COVID-19 targets us as a single vulnerable people. Creed, color and status mean nothing to it.
Whether we're a Christian, Jew, Muslim, Hindu, Buddhist, Sikh or none, we’re confronting one enemy.
So, where’s God?
I looked for the answer among my interfaith partners. I wanted to ask them, as believers, how do you seek God’s help in these challenging times?
I found unanimity: No matter who they pray to and how they supplicate, they use the power of prayer to gain strength in this hour of need through the divine connection. I sensed, in forced social disconnecting, there’s a yearning to connect with the creator.
The Rev. Jack Diehl, pastor emeritus of Our Savior Lutheran Church and leader of the interfaith group in Vero Beach, shared his thoughts with me: “As we face this uncharted territory, by the grace of God, may we learn from our strengths and weaknesses.”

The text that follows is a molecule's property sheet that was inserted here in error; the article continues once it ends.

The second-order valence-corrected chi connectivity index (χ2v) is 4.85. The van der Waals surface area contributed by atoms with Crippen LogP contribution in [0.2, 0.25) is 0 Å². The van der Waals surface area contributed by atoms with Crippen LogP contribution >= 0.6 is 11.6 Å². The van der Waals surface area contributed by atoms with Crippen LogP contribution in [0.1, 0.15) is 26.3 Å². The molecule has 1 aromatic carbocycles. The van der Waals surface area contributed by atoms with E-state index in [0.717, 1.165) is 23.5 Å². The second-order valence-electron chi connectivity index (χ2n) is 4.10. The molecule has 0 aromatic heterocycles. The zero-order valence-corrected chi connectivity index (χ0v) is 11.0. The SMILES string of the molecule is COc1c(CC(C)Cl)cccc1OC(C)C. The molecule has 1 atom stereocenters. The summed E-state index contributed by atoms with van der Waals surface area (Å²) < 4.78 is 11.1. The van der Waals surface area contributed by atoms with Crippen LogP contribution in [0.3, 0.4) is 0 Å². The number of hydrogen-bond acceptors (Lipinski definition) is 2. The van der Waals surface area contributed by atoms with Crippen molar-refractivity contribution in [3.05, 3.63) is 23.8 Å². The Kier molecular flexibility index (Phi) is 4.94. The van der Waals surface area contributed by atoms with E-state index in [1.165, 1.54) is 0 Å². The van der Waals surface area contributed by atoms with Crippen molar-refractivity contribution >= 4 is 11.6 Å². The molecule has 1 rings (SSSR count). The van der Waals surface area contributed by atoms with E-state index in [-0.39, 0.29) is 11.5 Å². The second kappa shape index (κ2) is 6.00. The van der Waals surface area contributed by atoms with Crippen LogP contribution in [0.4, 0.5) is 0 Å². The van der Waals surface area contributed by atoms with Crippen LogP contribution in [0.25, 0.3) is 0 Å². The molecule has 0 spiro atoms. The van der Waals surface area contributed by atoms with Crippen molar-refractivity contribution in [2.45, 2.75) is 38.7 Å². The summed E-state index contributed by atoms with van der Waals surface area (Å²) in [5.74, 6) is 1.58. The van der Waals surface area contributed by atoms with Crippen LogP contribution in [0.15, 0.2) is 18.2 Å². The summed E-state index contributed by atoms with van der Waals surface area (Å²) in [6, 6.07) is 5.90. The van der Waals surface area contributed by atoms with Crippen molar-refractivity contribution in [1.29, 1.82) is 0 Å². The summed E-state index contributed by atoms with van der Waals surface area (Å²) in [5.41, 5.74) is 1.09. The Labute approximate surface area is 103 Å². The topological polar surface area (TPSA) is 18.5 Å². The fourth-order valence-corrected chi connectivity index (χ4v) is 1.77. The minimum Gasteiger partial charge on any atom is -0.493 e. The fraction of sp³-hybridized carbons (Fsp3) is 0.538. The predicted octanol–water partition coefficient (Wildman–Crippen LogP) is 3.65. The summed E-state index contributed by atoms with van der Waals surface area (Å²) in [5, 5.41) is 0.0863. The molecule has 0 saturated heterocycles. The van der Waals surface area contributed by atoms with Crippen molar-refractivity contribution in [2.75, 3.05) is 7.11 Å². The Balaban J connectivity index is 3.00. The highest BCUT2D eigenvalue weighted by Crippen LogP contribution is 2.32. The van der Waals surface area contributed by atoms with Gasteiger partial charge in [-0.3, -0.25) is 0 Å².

Following up on Jack’s words, I polled members of the interfaith clergy group, many of them hospital chaplains, who meet monthly at Cleveland Clinic Indian River Hospital.
I learned: When believers face a national threat, they bank on the universal God as their armor against a foe — giving real meaning to "One nation under God" and "In God we trust."
Rabbi Michael Birnholz of Temple Beth Shalom said he invokes God: “My soul I give to You. My spirit in your care. Draw me near. I shall not fear. Safely in your hand.”
The Rev. Joe LaGuardia, First Baptist Church of Vero Beach, offered his prayer: “Lord, in this time of uncertainty, You are our refuge. As the Earth moves and the oceans roar, You are our hiding place. When we are anxious, You call us to the stable home of your presence. Though mountains quake, we behold your work and give You praise.”